State government is getting smaller

By Aaron Rice
February 5, 2019

A new report shows a sharp decline in the state government workforce over the past 15 years.

According to the Office of the State Auditor, the number of state government employees has decreased by more than 5,200 dating back to 2004. The bulk of the reduction, about 4,500 employees, is from the past nine years.

“While there have been reductions-in-force (RIFs) actions at some state agencies—The Office of the State Auditor underwent two such RIFs in the last decade—most of the reductions have been through attrition and voluntary separations, which include resignations and retirement,” the report notes. “In fact, in FY 2018, 65% of those who left state government left through resignations, and 13% of those who left state government retired.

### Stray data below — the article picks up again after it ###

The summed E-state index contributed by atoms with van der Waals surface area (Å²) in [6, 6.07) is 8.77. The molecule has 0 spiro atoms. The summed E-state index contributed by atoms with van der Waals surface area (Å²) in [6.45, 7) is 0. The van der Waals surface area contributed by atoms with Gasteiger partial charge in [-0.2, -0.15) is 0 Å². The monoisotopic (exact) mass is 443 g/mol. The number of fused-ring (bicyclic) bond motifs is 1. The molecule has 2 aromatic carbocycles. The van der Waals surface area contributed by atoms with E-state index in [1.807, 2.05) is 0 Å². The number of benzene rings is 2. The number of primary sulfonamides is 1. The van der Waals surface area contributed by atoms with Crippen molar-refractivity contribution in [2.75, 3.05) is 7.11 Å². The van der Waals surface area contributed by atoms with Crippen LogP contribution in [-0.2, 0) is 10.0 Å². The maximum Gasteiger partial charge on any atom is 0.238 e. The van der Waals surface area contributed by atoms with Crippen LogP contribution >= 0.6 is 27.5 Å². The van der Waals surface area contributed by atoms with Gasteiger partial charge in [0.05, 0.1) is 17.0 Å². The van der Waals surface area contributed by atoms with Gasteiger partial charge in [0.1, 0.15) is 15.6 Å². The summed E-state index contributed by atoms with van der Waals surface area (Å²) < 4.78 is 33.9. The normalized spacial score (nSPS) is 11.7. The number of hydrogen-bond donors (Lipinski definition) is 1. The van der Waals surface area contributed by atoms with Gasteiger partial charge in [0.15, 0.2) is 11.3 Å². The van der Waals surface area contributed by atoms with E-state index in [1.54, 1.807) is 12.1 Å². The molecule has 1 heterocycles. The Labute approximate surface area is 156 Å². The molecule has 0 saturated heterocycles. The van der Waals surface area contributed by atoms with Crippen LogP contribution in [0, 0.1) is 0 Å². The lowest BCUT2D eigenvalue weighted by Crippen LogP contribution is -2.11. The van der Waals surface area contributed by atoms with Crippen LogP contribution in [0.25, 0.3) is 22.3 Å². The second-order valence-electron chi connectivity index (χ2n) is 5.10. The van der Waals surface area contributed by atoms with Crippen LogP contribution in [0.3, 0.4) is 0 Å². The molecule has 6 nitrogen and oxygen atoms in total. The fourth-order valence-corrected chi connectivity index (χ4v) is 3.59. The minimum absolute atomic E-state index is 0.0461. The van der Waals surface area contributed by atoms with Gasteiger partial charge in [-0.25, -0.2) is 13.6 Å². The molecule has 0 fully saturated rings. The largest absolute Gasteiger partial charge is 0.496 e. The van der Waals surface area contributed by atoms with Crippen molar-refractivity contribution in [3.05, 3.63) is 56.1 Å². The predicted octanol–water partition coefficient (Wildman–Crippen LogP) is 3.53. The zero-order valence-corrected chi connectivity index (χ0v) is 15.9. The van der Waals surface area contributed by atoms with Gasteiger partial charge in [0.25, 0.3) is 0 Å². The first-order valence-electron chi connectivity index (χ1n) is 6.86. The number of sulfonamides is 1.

“Aside from reduction by attrition, the State has likely also been able to reduce the workforce through increased use of technology and automated services. For instance, automating certain processes using kiosks or online services may eliminate unnecessary positions.”

As a result, the ratio of citizens to state employees has improved from 94:1 in 2010 to 108:1 today. The puts Mississippi ahead of Arkansas (50:1) and Louisiana (66:1), but behind Alabama (158:1) and Tennessee (167:1) in terms of efficiency.


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